This is not true for biological evolution. In biology, evolution is not progressive. It has no purpose or end goal. The term “More Evolved” has no meaning in biology. People are not “More Evolved” than chimps, or dogs, or worms. All animals are perfectly evolved to suit their environment. A monkey cannot survive underwater, and a dolphin cannot survive in a tree. But they are perfectly evolved to survive in their own environments.

22 What is species? An arbitrary term used to identify different types of animals. It’s a convenient grouping system invented by people. From an alien point of view, we are all very similar and are all members of “biological life on Earth”. They may not see our logic in grouping according to species. An alien may categorize groups of life-form in a totally different way

23 Speciation A common objection to Evolutionary Theory refers to the appearance of new species. People accept that natural selection builds adaptations within a species, however they claim that the process will never bring about a change from one species to another. “There are lots of different types of dog, but a dog is always a dog. It cannot turn into a cat” This objection is misguided and ignores evidence. The fossil record and DNA evidence show that speciation took place. Furthermore, biologists have observed species divergence in both natural and artificial environments.

24 Speciation The process by which species diverge into new species is called “speciation” Speciation has been observed in the Three-Spined Stickleback fish

25 Speciation Over 10,000 generations, the Stickleback has been observed to lose its pelvic hind fins, gain tougher armor, and lighten in color. Stickleback’s elsewhere remain the same and can no longer breed with the new Sticklebacks. The Stickleback is an example of parapatric speciation, which means the two species are not geographically separated and can come into contact, yet they have selected mechanisms which prevent breeding.

26 Artificial Speciation occurs through human intervention
For example, domestic sheep were created through a long process of artificial selection. They no longer produce viable offspring with Ovis Orientalis, a species from which they are descended. Males Female

27 Speciation If humans can make a new sheep species in just a few thousand years, imagine what nature can do in 3 billion years. A gene responsible for speciation was discovered in It causes reproductive isolation, and hybrid sterility between related subspecies. For more examples of observed speciation, please ask for links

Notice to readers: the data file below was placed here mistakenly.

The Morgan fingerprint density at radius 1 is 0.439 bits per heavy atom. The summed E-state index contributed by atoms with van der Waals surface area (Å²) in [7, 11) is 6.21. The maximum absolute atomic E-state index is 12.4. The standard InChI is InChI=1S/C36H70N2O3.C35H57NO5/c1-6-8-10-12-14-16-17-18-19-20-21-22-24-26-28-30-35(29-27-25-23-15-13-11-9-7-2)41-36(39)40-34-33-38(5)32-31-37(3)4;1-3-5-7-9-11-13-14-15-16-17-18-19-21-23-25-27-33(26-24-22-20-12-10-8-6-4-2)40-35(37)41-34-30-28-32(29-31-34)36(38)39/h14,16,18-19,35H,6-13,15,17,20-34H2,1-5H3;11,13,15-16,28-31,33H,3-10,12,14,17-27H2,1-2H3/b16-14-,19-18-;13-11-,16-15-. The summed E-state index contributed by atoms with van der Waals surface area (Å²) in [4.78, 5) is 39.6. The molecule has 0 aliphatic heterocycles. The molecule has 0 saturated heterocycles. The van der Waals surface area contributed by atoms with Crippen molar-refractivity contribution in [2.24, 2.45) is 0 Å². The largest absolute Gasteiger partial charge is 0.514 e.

28 Solutions to Adaptive Problems
Natural selection builds systems that solve adaptive problems The solutions do not need to be elegant. Rough solutions that work can be selected for. - Example of frogs catching flies - Example of wasp checking for danger

An Evolutionary Explanation of the Human Mind The mind is an adapted organ, just like any other organ in the body. The mind is a collection of thousands of specialized “algorithms” These algorithms are adaptations to the hunter-gatherer environment where humans first evolved. We have stone age minds.

30 Special intelligences include algorithms for: * Face recognition
The Adapted Mind Natural selection builds specialized tools. The human mind is a collection of specialized tools. It is not a big all-purpose tool. The mind contains many specific intelligences, not a “General Intelligence” Special intelligences include algorithms for: * Face recognition * Spatial relations * Rigid object mechanics * Distinguishing living from non living things * Tool use * Social interaction * Interpreting expression and understanding emotions * Recognizing family and caring for children * Sexual attraction, friendship * Many many more…

31 These mind algorithms are like software which were built by natural selection to solve adaptive problems. These mental programs evolved as humans evolved in the ancient hunter-gatherer environment. Our minds are built from software designed to solve ancient problems. Problem: We do not live in the ancient environment anymore. Our society and culture has changed faster than evolution operates. The adaptations built by natural selection worked for our ancestors, but they may not be so useful for us anymore.

32 Some examples… 1 Sweet tooth
2 Eating meat 3 Invisible monsters in children’s bedrooms These adaptations were very useful in the past, but they are now maladaptive. They do more harm than good.

33 3 problems for Evolutionary Psychology
1 Perhaps these are simply “Just so Stories” * Invent an evolutionary explanation for a known behavior. Its easy to do, but hard to test for truth. 2 Inventing adaptations * Psychologists guess what the hunter-gatherer environment was like, then conclude that it would be a benefit to have a certain behavior in that environment. They then conclude that evolution provided us with that behavior (e.g. the female multi-task myth) 3 Cultural explanations * Human brains are flexible devices, and can change in response to culture. Many human abilities are learned. Just because all humans have the behavior, it doesn’t mean it was inherited. It could be culturally learned.

34 Powerpoint by BRENT SILBY
Produced at UPT Christchurch, New Zealand